I thought it might be interesting to see whether I could provide a simplified, illustrated guide to the art of fugue writing as I understand it. There may be pedagogues here who know more about this subject than I do, and I welcome their input. I am simply hoping this will be helpful as a starting-off point for those interested in trying to understand the anatomy of a fugue and how it is constructed, along with a few examples of just some of the many advanced techniques one can employ in writing a fugue. In looking for a subject that would be easy to hear in almost any texture, I chose an old French folk tune, Ah, vous dirais-je, maman.
Share3 Shares This lister originally intended to write a list of the ten greatest fugues ever, but all ten, and the next or so, would be by Johann Sebastian Bach. So for some interesting diversity, here are ten outstanding fugues from other composers.
These are not the ten greatest that are not by Bach, but simply ten great fugues. Certainly, many worthy examples have been left off, so you are invited to mention your choices.
He wrote over two hundred pieces for the organ, his instrument, and hundreds of pieces for all other instrumentation and voices.
This is a light, fun one, with repeated notes in the melody. The theme is deceptively simple but promises many elaborations, and the whole piece is superbly logical, with a steady build in polyphonic complexity.
The entire piece, in four movements, is written without key signature, but, while it is strictly atonal, the strictness of its adherence to the Baroque traditions of a fugue make it intensely arresting, and not difficult to follow.
If you were to describe an impression the music gives you, you might say it sounds like some hideous monster sneaking up on you slowly, ever patiently, until about two-thirds of the way through, you, the audience, turn and see the monster, and have to decide what to do next.
In the end, you cautiously back away from it. Its almost unbearable intensity, however, cannot be ignored. The end of Act 1 of Lohengrin is another fine example of his grandiose, Romantic polyphony. But he outdid himself with Die Meistersinger.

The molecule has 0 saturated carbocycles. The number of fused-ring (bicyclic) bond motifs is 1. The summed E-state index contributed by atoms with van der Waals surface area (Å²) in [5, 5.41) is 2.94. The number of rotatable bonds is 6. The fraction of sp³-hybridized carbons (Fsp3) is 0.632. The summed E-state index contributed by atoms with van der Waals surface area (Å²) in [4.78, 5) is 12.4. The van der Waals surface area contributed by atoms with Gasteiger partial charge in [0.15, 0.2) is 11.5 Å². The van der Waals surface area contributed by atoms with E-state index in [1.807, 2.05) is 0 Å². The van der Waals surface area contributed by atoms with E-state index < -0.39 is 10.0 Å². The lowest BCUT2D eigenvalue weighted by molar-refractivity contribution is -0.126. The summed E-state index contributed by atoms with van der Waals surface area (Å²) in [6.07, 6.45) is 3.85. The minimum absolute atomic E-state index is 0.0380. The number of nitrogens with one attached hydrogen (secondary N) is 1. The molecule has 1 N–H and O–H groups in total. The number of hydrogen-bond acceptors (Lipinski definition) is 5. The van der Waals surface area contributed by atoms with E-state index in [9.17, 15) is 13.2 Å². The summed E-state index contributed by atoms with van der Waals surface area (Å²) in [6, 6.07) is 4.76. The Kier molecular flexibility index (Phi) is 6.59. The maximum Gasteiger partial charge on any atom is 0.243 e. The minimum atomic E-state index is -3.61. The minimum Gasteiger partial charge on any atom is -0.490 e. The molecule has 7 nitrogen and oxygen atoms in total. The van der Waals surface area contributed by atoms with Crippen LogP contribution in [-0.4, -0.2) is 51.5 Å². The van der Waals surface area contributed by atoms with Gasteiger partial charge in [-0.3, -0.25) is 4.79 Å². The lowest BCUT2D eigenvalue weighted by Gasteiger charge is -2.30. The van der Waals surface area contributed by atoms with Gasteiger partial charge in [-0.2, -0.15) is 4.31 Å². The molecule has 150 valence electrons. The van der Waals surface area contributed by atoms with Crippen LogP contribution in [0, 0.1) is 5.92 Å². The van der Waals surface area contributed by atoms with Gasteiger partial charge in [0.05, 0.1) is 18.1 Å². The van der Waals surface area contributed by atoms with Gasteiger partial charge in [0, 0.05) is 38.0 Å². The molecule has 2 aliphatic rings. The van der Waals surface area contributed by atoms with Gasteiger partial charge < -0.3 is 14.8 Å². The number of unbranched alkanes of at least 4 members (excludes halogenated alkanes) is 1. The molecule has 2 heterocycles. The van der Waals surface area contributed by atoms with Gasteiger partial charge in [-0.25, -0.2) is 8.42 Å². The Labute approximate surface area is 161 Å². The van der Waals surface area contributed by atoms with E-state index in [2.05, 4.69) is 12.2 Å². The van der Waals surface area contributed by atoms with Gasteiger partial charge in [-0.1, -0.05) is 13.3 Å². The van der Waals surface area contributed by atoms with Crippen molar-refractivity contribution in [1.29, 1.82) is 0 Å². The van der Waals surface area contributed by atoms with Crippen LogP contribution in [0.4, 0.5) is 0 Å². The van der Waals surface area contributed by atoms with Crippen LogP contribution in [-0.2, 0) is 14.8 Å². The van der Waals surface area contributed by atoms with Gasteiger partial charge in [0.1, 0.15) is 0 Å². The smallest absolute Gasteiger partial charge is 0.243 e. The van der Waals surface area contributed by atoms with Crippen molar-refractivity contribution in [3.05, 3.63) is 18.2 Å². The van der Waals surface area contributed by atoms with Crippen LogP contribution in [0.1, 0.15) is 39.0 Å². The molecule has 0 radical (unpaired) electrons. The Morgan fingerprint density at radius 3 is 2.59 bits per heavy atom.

In scene 6 of Act 2, Beckmesser, a mastersinger, attempts to serenade Eva at her window, but is interrupted by Hans Sachs, another mastersinger, who strikes the soles of a pair of shoes with a hammer each time Beckmesser makes a mistake.
By the time Beckmesser finishes his song to Magdalena, disguised as EvaSachs has finished repairing the shoes. Their ruckus wakes up David, who jealously attacks Beckmesser, which wakes up the entire neighborhood and nearly starts a riot. All this chaos on stage is held together magnificently by the fugue Wagner has the characters sing and the orchestra play.
This movement is a double fugue, combining both the Kyrie Eleison and the Christe Eleison into one piece of music. The idea is that the Kyrie invokes God the Father, who will destroy all sinners in the last days, while the Christe invokes Christ, who pleads for all sinners to convert.
The fugue is not particularly long, but it demonstrates a mastery of the polyphonic techniques in which you must be fluent in order to maintain the theme and development in a fugue. Double fugues are much more difficult to compose than single fugues, and because Bach wrote several, the most notable of which are in his monumental Art of the Fugue, many later composers have felt the pressure to prove themselves.
Verdi practically failed, writing a technically accurate, but very academic double fugue for the Sanctus of his Requiem. Mozart, however, is able to toy with the intricacies, which is necessary for the proper exploration of the subjects.
It is not very long, compared to many others on this list, but Buxtedhude got in, said all he needed to say, and got out. A slender, fair-haired dance of a fugue. Handel This list would be grossly incomplete without mentioning Handel. Bach had no such luck, being employed exclusively by churches, which could barely afford everything besides music.Composing a Fugue.
The form of a fugue has the advantage of being somewhat strict, especially in its exposition. Thus, one can emulate fugue composition by following a few basic procedures, and then using the fugues of Bach as supreme (if somewhat intimidating!) examples.
It's almost impossible to write an interesting, beautiful fugue, as proven by the fact that very few composers attempted it very often, except BACH, who wrote the most amazingly brilliant and beautiful fugues, and he wrote two books of them, with a prelude for each one: the Well Tempered Clavier Books I .
Feb 26, · any composer worth their salt should be able to write a good fugue. Some composers who come to mind: Sofia Gubaidulina Kaija Saariajo Ernst KrenekStatus: Resolved. A composer (Latin compōnō; literally "one who puts together") is a musician who is an author of music in any form, including vocal music (for a singer or choir), instrumental music, electronic music, and music which combines multiple forms.
How To Write A Fugue A fugue is a piece of music of contrapuntal texture which is predominantly based on one theme called the subject. It’s important to note that a fugue isn’t really a form, it is a way of presenting a contrapuntal texture.
This description was illustrated with examples from J. S. Bach's Fugue in G Minor, the "Little" (so named to distinguish it from the "Great" G minor fugue). The concept sounded intriguing, so I went out and bought an orchestrated recording of the piece.